Back at the Berlin Bike Show we got a glimpse of the unique two-speed Doppio planetary gear bottom bracket/crank combo setup from Kappstein. Now with their collaboration with the Barcelona titanium builders at Nua, we get to see it built into a new high-end urban commuter with a clean and simple drivetrain. Kappstein approached Nua to craft a bike to showcase the new system, and what resulted was this quick flat bar Nua Doppio with a wide gearing range able to get up hills or jump from a start, while delivering speed for cruising city streets…
At the heart of the Nua Doppio, is the Spanish company’s $1500 Ti-Core frame. Built with sliding Paragon drop-outs, disc brakes, and a host of braze-ons for racks and fenders and even a belt-drive split seatstay, the bike is the epitome of flexibility. With 700c wheels and pretty conventional relaxed ~72°/73° geometry with 70mm of BB drop, the Ti-Core is most often built up as a multi-purpose, mixed-surface road and trail riding bike.
The Nua Doppio sticks with those standards and didn’t even stray from the standard internal routing with the idea to maintain future flexibility. That said, if you are set on a particular drivetrain, features, or geometry, Nua also offers the bike in full custom.
Nua calls the Ti-Core their “Swiss Army Knife” bike. It includes a new full carbon, tapered steerer fork, and can clear up to 44mm tires front and rear with QR dropouts. Like all of their frames, it is welded from 3/2.5 titanium.
Starting from the Ti-Core, Nua built the bike up with a red Gates CenterTrack belt-drive system to bring the focus to the unique drivetrain solution, that from first glance looks like a single speed. The entire drivetrain gets highlighted in red, even down to the minimalist shifter’s gear cable so it stands out even more.
Kappstein’s Doppio bottom bracket drive system is a fairly unique gear box alternative. It uses 6 outer rotating planet gears, all contained in what amounts to a relatively normal looking oversized bottom bracket, just adding 10mm to the overall width. Even though everything is quite compact, by using 6 planets vs. the 3 or 4 in most planetary gear boxes, the Doppio claims extended durability. It also threads in to either a standard 68 or 73mm shell, so can be retrofitted to a huge number of frames already out on the road. The Doppio has a wide 1:1.57 gear ratio, for good versatility, and a claimed weight of 735g for BB and a 4x104mm spider or 695g for a 5x65mm spider.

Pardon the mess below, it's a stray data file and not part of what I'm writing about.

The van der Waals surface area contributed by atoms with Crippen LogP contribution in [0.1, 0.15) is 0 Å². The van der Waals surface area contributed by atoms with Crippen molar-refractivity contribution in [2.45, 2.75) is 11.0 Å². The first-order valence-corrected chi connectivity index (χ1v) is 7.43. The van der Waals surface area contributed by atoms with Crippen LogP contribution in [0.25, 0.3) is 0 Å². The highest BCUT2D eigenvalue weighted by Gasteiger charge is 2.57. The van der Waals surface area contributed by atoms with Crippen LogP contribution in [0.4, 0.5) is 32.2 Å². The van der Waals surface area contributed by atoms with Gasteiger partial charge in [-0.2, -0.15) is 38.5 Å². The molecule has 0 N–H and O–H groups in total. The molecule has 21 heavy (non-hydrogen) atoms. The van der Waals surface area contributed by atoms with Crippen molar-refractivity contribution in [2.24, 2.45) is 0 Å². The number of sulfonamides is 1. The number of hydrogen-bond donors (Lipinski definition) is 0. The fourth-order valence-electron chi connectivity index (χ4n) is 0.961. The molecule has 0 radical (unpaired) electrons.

Since the gearing step is inside the bottom bracket, the chainring and spider are attached to the BB and not the crank arms. So in the 1:1 ratio, crank arms and spider spin at the same speed, but at 1:1.57 they spin independently. That means that both right and left crank arms attach to the bottom bracket spindle directly (and unaffected by the spider.) This current urban-use version uses a square taper JIS interface, while Kappstein is working on an ISIS axle version for off-road and cyclocross application. Kappstein does supply their own crank arms, but presumably you could use other square taper arms, assuming you get a right/driveside arm without a spider or designed for tandem use. Pricing isn’t yet set for the Doppio, but we’ll keep you updated when we know more.
Hidden behind the spider and chainring on the bottom bracket shell is the shifting mechanism on this Doppio CX version (as seen here on a different aluminum frame, or the ti Nua elsewhere.) It is controlled either by Kappstein’s 2-position flat bar shifter, or apparently any current Shimano double front shifter. Kappstein also offers a Doppio BX version, with a second gear changing method. On the BX there are no shifters, just back pedal to change to the other gear, and start again pedaling forward.
This complete Nua Doppio weighs in at approximately 9.5kg/21lb. Built up with Crank Brothers Cobalt 29er wheels and wide 35mm Schwalbe Kojak tires, the ti frame lends a smooth and sure-footed ride even on the worst city roads.
The total Nua Doppio build spec is rounded out with Shimano SLX hydraulic disc brakes, a Thomson X2 stem and Elite seatpost, Ergon GS1 grips and SMC4 saddle, a Crane Creek 40er headset, Exustar platform pedals, and Nua’s own Ti-Bar flat titanium handlebar.
The resulting bike sums up as a light and sporty ride to get around town, with the simple lines and durability of a singlespeed, and the rideability of a geared bike.